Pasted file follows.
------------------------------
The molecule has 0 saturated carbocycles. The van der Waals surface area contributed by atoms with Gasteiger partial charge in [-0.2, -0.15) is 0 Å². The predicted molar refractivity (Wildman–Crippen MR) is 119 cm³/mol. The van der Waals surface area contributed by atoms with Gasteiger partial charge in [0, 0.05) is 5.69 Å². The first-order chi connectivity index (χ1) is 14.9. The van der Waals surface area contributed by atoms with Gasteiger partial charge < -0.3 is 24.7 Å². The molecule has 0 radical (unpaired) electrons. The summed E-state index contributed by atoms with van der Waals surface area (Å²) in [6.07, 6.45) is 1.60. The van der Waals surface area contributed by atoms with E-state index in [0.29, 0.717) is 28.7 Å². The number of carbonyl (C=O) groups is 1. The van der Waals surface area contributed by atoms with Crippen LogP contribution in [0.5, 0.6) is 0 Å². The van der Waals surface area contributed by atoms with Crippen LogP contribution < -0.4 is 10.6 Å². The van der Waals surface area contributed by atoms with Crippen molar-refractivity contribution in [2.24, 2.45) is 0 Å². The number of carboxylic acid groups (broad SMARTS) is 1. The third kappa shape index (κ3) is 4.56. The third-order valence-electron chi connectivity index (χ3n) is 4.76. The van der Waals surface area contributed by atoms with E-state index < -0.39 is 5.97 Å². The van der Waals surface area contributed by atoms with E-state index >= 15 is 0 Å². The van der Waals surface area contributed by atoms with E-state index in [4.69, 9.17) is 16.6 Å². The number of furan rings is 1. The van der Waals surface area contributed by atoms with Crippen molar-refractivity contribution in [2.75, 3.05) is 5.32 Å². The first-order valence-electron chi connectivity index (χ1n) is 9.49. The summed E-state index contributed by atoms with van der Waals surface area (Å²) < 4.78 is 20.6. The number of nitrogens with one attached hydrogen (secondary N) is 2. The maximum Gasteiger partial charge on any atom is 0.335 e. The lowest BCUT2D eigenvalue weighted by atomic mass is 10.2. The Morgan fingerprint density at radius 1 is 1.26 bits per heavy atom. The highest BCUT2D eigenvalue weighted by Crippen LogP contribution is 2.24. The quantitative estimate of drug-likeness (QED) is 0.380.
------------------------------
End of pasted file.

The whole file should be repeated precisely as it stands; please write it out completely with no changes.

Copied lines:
The molecule has 0 saturated carbocycles. The van der Waals surface area contributed by atoms with Gasteiger partial charge in [-0.2, -0.15) is 0 Å². The predicted molar refractivity (Wildman–Crippen MR) is 119 cm³/mol. The van der Waals surface area contributed by atoms with Gasteiger partial charge in [0, 0.05) is 5.69 Å². The first-order chi connectivity index (χ1) is 14.9. The van der Waals surface area contributed by atoms with Gasteiger partial charge < -0.3 is 24.7 Å². The molecule has 0 radical (unpaired) electrons. The summed E-state index contributed by atoms with van der Waals surface area (Å²) in [6.07, 6.45) is 1.60. The van der Waals surface area contributed by atoms with E-state index in [0.29, 0.717) is 28.7 Å². The number of carbonyl (C=O) groups is 1. The van der Waals surface area contributed by atoms with Crippen LogP contribution in [0.5, 0.6) is 0 Å². The van der Waals surface area contributed by atoms with Crippen LogP contribution < -0.4 is 10.6 Å². The van der Waals surface area contributed by atoms with Crippen molar-refractivity contribution in [2.24, 2.45) is 0 Å². The number of carboxylic acid groups (broad SMARTS) is 1. The third kappa shape index (κ3) is 4.56. The third-order valence-electron chi connectivity index (χ3n) is 4.76. The van der Waals surface area contributed by atoms with E-state index < -0.39 is 5.97 Å². The van der Waals surface area contributed by atoms with E-state index >= 15 is 0 Å². The van der Waals surface area contributed by atoms with E-state index in [4.69, 9.17) is 16.6 Å². The number of furan rings is 1. The van der Waals surface area contributed by atoms with Crippen molar-refractivity contribution in [2.75, 3.05) is 5.32 Å². The first-order valence-electron chi connectivity index (χ1n) is 9.49. The summed E-state index contributed by atoms with van der Waals surface area (Å²) < 4.78 is 20.6. The number of nitrogens with one attached hydrogen (secondary N) is 2. The maximum Gasteiger partial charge on any atom is 0.335 e. The lowest BCUT2D eigenvalue weighted by atomic mass is 10.2. The Morgan fingerprint density at radius 1 is 1.26 bits per heavy atom. The highest BCUT2D eigenvalue weighted by Crippen LogP contribution is 2.24. The quantitative estimate of drug-likeness (QED) is 0.380.